A triage team should have an assigned leader to manage the decision-making and should be comprised of a staff physician who specializes in infectious disease, nursing staff, hospital administration, and medical ethicists who have the ability to provide peer review. The bedside care team (i.e., the team providing treatment to the patient) should not be part of the triage team in order to maintain objectivity and avoid conflicts of interest. Instead, the treating physician should communicate the relevant medical background to the triage team.
The triage team is responsible for making scarce resource allocation decisions based on the hospital’s ethical framework, as described above. The team then makes treatment recommendations to the appropriate medical staff. The hospital should have an appeals or review process in place to immediately review the triage team’s decision or recommendation in the event new information becomes available that would change the course of treatment. The appeals process should be conducted by a clinical care team or individuals who were not part of the triage team in order to avoid bias in a final decision.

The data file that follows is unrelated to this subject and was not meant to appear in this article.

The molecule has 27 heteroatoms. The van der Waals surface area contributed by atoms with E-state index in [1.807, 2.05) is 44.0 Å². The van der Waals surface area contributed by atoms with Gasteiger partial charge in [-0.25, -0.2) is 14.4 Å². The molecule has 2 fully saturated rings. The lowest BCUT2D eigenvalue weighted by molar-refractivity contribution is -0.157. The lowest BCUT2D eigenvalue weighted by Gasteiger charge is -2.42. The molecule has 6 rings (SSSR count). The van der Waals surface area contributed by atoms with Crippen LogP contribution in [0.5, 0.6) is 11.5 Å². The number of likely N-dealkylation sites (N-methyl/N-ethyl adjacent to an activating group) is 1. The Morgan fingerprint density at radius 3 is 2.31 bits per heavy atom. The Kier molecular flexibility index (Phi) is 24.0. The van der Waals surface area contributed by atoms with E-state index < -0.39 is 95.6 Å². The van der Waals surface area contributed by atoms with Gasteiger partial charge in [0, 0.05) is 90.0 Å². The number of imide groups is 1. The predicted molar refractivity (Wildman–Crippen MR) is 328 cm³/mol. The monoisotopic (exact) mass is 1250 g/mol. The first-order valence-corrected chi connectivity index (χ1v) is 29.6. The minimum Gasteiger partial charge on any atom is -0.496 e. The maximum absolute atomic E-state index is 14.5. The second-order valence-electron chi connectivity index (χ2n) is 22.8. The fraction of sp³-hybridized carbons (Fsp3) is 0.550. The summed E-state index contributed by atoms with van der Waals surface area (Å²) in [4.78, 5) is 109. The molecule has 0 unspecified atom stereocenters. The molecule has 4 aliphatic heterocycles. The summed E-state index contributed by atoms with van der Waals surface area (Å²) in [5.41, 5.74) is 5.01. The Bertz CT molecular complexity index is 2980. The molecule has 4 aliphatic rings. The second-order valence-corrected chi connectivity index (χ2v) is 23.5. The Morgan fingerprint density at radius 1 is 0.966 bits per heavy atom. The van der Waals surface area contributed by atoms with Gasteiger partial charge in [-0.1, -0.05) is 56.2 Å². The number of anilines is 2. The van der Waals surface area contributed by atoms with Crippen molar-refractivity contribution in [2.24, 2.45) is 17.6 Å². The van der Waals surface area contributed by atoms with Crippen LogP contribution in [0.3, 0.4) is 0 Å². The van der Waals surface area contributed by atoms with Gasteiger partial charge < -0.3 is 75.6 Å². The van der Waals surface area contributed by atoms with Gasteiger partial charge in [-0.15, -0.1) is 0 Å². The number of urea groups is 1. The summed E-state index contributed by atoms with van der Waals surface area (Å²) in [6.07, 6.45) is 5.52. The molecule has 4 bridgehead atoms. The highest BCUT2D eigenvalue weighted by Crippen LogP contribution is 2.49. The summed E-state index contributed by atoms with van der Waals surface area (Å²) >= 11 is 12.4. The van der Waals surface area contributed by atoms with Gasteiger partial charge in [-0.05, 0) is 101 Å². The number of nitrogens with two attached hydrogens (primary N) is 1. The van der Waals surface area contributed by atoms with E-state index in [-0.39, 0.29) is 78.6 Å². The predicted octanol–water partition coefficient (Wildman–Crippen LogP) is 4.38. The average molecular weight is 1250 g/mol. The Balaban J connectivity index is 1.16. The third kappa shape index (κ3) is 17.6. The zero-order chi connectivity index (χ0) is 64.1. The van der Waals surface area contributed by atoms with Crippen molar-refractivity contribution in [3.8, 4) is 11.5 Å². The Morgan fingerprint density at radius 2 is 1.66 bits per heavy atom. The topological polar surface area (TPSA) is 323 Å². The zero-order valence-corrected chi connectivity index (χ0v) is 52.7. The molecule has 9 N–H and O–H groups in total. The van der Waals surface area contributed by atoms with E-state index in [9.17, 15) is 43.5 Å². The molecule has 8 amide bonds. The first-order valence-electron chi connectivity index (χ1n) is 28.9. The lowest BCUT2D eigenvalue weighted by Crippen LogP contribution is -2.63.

During the COVID-19 pandemic, hospitals must not simply employ existing triage plans; instead, they should immediately review their triage team structures and principles to prepare for a potential crisis standard of care phase.
As hospitals in Illinois continue to face the challenges caused by COVID-19, they must immediately assess their plans for addressing significant increases in demand that require balancing staff and supplies, review their crisis standards of care, and integrate these standards within the Illinois Emergency Operations Plan as necessary. Applying a strong ethical lens to any rationing strategies will help reduce health care disparities and adverse outcomes.
Last Updated: 6/29/2020